On behalf UCU Branch Officers I am writing to thank you for your commitment to the union, locally and nationally through 2023.
It has been a very tough year, with ballot campaigns and industrial action, including the Marking and Assessment Boycott. We have not achieved all that we hoped for, and on some key issues we will have to maintain our campaigns and pressure. But it is important to acknowledge the scale of the victory on USS. In two weeks time every members of USS will be paying lower contributions, and by April we will have our pensions back (with uprating for the lost years). You can see the immediate impact on your contributions here.
Make no mistake, it was our action that has achieved this win. Every member of USS will benefit, but it was our solidarity and financial sacrifice that secured this outcome. Collective action works.
In the year ahead your local branch will be focusing relentlessly on working in our own institution to improve the quality of our working lives – defending jobs, demanding equality and fighting for secure contracts and sustainable workloads. The branch committee has been busy developing a plan to take this work forward next year, and there will be lots of opportunities to be involved in different ways. Watch this space.
Nationally the union will need to consider how its campaigns move forward. Much of this debate will take place through the election process for General Secretary (starting in earnest in the New Year). As with all such developments, locally we will be working to provide members with the maximum opportunity to engage in debates and participate in decision-making.
Finally, as a branch we will continue to play our role in the wider trade union movement – whether that is defending public services in our own community in Nottingham City or standing in solidarity with those elsewhere in the world, for example in Ukraine and Gaza, who currently face unspeakable hardship.
There will be much to do in 2024, and there is much happening now that is a source of great anxiety, but we hope all our members get to enjoy a well earned break over the holiday period and that it will be possible to enjoy a genuine rest in the company of family and friends. Enjoy the time.
This result is desperately disappointing. It marks the end, for now, of the disputes that first began in early 2018 when we took strike action to defend the USS pension scheme.
However, despite the setback of the ballot result, it is important to recognise that the battle for our pensions has been won. It is an unprecedented victory, and our action has secured substantial benefits for every USS member in the sector. It would not have happened unless UCU members made it happen.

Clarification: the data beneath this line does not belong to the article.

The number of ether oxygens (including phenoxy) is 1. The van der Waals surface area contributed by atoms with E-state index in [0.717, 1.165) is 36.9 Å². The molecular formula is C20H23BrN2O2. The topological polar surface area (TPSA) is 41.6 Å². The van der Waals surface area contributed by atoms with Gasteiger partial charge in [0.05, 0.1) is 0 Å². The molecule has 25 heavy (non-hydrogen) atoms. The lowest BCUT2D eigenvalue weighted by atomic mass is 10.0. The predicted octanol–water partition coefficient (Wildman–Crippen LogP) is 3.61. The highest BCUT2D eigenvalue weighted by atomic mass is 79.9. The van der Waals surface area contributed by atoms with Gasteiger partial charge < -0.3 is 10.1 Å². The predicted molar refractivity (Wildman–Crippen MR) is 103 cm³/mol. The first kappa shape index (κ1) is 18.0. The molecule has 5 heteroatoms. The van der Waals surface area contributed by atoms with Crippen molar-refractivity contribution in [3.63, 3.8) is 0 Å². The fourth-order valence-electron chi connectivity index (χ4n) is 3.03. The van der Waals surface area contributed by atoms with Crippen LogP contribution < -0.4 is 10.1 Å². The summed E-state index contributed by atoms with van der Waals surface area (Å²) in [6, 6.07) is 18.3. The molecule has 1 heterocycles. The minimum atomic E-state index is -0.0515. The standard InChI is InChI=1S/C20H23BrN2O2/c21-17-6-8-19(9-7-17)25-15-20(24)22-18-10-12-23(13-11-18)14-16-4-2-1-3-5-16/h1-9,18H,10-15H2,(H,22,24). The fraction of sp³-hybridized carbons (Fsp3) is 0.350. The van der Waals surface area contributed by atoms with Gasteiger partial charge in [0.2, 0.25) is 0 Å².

Nevertheless, while proclaiming the scale of the win on USS, we also need to acknowledge that we did not make a breakthrough on pay, precarity, workload and equalities. For all our efforts, we were not able to shift our employers on these core issues. That fight will need to continue, but realistically not until the union has collectively taken stock of our recent campaigns and assessed the implications for future strategy. As always, your local branch will endeavour to engage with members as much as is possible, and will take every opportunity to present members’ views in national debates and decision-making processes.
For now, I would like to make two points:
First, is to make clear that your local branch will continue to make every effort to make progress on the issues that matter to you by working locally to improve the working conditions of UCU members at Nottingham. Our records indicate that over 60% of UoNUCU branch members voted in the national ballot (the national turnout was 42%). Those figures show that branch members at Nottingham remain profoundly dissatisfied with working conditions in the sector, and in our institution, and remain committed to acting collectively to address the issues. In the immediate future we will be focusing that frustration locally. The union branch is completely committed to national bargaining, and being part of a national framework, but we know there is plenty of scope to act locally and to make real progress on core issues. Our recent local agreement on principles for the use of casual contracts is one example of how your union branch is winning for members at the local level. The commitment of branch officers and departmental reps is to build on this success and to seek to make further progress across a wider range of issues. In the coming weeks and months we will be sharing our plans to develop these campaigns, and at every turn we will be working to engage with as many members as possible. There will be lots of opportunities to be involved!